In an ideal world, you would lift weights 3–5 times every week of the year. But sometimes life is designed to flood your days with unhappiness and for some reason — family, business, personal stuff, extended travel — you can’t devote much time to training until things get better. And so two options swim into your mind:
- You can either stop training and face the consequences of training cessation on muscle and strength loss or…
- You do the minimal amount of training necessary to preserve muscle and strength.
Obviously, the former is not particularly, or even fractionally, a capital idea. So you go with the latter and train only as much as necessary to maintain your current body composition and strength. But how much is that?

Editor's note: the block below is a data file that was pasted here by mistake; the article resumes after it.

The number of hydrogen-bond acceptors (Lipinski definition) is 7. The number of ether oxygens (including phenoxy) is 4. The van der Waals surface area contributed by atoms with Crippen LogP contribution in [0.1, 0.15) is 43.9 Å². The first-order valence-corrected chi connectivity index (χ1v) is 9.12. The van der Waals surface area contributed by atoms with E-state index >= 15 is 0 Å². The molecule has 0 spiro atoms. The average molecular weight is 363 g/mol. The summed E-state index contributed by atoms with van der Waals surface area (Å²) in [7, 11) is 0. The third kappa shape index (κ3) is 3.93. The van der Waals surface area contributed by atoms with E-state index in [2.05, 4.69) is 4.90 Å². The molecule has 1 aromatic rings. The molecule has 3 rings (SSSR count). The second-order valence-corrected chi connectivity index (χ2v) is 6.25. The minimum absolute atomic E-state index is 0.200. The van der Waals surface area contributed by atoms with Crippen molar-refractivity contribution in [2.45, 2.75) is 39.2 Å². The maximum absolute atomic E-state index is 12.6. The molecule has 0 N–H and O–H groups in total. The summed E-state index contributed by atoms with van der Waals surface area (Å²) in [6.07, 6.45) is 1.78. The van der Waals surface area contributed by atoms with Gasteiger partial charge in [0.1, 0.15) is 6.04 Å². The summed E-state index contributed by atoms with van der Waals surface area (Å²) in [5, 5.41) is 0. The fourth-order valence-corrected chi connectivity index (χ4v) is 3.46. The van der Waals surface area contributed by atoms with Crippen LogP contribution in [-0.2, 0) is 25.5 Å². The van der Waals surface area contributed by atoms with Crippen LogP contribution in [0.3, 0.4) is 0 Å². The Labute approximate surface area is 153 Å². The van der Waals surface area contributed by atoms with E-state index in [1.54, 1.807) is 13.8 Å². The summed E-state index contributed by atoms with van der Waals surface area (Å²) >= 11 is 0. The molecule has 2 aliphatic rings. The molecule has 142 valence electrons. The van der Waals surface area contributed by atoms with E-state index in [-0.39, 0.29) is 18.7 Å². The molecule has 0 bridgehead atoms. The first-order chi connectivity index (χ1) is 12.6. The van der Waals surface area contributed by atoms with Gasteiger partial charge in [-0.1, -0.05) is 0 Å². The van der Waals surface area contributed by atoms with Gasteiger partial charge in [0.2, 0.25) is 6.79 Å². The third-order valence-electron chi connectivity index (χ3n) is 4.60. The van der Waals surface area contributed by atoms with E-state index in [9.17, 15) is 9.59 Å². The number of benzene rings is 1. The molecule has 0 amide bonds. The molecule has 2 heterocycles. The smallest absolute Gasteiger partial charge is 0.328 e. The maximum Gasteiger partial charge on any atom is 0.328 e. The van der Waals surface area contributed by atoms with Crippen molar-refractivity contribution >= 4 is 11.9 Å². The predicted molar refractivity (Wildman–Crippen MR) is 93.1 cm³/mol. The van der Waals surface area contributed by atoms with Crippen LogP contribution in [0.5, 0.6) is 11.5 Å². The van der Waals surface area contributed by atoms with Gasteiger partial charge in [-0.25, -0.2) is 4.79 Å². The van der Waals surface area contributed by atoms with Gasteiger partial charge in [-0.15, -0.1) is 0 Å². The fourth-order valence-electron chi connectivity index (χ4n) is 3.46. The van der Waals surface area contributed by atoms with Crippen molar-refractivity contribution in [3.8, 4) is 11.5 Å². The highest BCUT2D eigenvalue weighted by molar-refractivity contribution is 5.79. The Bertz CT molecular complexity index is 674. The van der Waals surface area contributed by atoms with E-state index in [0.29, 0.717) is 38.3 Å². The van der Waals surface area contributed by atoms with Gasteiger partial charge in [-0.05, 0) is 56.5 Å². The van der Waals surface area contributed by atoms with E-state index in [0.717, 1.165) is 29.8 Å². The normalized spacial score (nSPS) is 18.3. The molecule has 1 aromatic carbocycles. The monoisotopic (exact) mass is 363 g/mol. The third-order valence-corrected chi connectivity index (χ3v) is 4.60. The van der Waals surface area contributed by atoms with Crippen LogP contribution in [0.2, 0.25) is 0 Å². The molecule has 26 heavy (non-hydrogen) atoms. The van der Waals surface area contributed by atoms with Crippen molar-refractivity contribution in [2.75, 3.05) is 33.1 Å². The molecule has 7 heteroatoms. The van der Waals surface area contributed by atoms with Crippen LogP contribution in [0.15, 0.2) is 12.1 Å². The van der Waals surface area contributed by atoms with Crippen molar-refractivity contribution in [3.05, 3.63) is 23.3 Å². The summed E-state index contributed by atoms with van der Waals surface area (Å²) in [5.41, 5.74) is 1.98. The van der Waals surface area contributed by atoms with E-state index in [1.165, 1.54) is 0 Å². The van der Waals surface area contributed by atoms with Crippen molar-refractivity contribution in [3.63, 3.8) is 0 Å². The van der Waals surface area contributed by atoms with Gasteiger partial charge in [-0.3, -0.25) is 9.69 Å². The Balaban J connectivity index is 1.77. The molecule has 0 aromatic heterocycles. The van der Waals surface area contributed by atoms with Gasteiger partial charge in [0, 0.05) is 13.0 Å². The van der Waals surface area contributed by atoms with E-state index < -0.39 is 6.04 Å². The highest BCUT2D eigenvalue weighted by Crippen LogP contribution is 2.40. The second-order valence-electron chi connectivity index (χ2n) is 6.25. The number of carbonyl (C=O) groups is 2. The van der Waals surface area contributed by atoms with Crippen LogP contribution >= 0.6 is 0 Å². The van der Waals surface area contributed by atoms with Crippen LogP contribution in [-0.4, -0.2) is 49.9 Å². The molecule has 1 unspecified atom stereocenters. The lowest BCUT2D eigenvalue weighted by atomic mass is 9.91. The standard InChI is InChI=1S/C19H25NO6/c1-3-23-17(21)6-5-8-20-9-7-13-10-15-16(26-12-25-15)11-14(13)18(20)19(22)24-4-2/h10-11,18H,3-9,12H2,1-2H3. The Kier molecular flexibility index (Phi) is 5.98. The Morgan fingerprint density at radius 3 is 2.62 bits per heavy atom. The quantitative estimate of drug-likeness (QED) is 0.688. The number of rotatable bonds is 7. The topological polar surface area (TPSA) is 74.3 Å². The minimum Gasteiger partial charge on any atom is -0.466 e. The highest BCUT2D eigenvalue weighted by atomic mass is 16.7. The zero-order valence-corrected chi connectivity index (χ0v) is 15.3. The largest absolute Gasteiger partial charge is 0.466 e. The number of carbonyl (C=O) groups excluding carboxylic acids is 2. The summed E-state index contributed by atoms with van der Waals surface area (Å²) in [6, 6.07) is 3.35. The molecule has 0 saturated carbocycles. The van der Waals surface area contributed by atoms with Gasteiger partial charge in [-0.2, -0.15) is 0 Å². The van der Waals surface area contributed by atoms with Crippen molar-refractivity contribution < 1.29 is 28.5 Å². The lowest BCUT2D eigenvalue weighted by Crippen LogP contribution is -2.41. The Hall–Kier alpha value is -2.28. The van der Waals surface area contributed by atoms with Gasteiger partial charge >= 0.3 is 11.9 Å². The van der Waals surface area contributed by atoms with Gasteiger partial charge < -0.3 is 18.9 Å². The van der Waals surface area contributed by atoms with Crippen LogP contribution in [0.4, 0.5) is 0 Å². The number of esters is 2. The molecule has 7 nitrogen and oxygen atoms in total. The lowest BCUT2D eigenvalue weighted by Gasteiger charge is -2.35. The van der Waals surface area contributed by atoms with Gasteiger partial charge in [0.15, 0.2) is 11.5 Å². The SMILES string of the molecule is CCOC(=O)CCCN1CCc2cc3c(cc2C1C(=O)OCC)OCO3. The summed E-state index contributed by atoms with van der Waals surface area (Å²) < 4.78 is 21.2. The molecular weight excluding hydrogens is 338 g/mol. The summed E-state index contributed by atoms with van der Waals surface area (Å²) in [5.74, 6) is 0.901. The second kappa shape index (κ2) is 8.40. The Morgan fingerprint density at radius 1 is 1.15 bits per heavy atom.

Well, Barry et al. (2021) conducted a brief review on how much training is necessary to preserve muscle and strength:
They looked at similar studies done on the topic and found that for the general population — you and me — very little training is needed to maintain your current size and strength:
I’m pretty sure you just gave a snort of disbelief but it really is all that you need to maintain strength and muscle — one to two workouts per week. And that’s exactly what I found myself and through working with clients — volume and frequency of training can be reduced by up to two-thirds to preserve muscle and strength.
But there’s an important caveat — most things in life come witha caveat so deal with it — training intensity must be maintained. This doesn’t mean lifting the heaviest weight possible. It means that you need to take sets to or as close to failure as possible (until you can’t perform another rep with good form). That’s exactly what this study concluded too: